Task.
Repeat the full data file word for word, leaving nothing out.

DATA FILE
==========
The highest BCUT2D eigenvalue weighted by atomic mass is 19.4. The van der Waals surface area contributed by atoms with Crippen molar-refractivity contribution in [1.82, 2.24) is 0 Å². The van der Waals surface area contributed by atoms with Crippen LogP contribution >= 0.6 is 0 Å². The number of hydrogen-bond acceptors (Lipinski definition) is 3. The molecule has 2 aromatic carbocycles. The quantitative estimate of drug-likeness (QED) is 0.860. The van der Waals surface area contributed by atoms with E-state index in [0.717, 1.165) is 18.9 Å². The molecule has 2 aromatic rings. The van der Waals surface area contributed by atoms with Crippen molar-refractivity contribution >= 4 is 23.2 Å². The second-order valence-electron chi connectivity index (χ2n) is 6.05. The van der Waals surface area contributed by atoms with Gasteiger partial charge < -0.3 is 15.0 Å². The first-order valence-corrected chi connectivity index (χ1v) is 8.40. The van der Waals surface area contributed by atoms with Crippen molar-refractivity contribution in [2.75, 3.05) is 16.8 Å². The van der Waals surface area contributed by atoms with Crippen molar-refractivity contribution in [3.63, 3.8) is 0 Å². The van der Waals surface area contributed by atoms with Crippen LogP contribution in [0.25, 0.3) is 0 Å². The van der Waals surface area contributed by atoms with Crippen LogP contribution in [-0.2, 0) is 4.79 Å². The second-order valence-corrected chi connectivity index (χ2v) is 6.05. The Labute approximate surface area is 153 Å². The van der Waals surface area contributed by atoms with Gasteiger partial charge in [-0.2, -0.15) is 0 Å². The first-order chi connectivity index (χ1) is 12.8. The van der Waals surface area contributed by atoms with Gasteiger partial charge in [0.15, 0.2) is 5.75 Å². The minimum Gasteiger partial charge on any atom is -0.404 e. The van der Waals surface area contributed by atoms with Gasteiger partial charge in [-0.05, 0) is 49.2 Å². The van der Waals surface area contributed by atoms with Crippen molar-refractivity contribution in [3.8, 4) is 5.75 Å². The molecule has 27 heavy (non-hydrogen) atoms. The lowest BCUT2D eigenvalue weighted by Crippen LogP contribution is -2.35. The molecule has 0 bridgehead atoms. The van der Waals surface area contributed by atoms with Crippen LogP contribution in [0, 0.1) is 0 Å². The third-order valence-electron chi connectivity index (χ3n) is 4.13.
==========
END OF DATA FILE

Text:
The highest BCUT2D eigenvalue weighted by atomic mass is 19.4. The van der Waals surface area contributed by atoms with Crippen molar-refractivity contribution in [1.82, 2.24) is 0 Å². The van der Waals surface area contributed by atoms with Crippen LogP contribution >= 0.6 is 0 Å². The number of hydrogen-bond acceptors (Lipinski definition) is 3. The molecule has 2 aromatic carbocycles. The quantitative estimate of drug-likeness (QED) is 0.860. The van der Waals surface area contributed by atoms with E-state index in [0.717, 1.165) is 18.9 Å². The molecule has 2 aromatic rings. The van der Waals surface area contributed by atoms with Crippen molar-refractivity contribution >= 4 is 23.2 Å². The second-order valence-electron chi connectivity index (χ2n) is 6.05. The van der Waals surface area contributed by atoms with Gasteiger partial charge < -0.3 is 15.0 Å². The first-order valence-corrected chi connectivity index (χ1v) is 8.40. The van der Waals surface area contributed by atoms with Crippen molar-refractivity contribution in [2.75, 3.05) is 16.8 Å². The van der Waals surface area contributed by atoms with Crippen molar-refractivity contribution in [3.63, 3.8) is 0 Å². The van der Waals surface area contributed by atoms with Crippen LogP contribution in [0.25, 0.3) is 0 Å². The van der Waals surface area contributed by atoms with Crippen LogP contribution in [-0.2, 0) is 4.79 Å². The second-order valence-corrected chi connectivity index (χ2v) is 6.05. The Labute approximate surface area is 153 Å². The van der Waals surface area contributed by atoms with Gasteiger partial charge in [-0.2, -0.15) is 0 Å². The first-order chi connectivity index (χ1) is 12.8. The van der Waals surface area contributed by atoms with Gasteiger partial charge in [0.15, 0.2) is 5.75 Å². The minimum Gasteiger partial charge on any atom is -0.404 e. The van der Waals surface area contributed by atoms with Gasteiger partial charge in [-0.05, 0) is 49.2 Å². The van der Waals surface area contributed by atoms with Crippen molar-refractivity contribution in [3.8, 4) is 5.75 Å². The molecule has 27 heavy (non-hydrogen) atoms. The lowest BCUT2D eigenvalue weighted by Crippen LogP contribution is -2.35. The molecule has 0 bridgehead atoms. The van der Waals surface area contributed by atoms with Crippen LogP contribution in [0, 0.1) is 0 Å². The third-order valence-electron chi connectivity index (χ3n) is 4.13.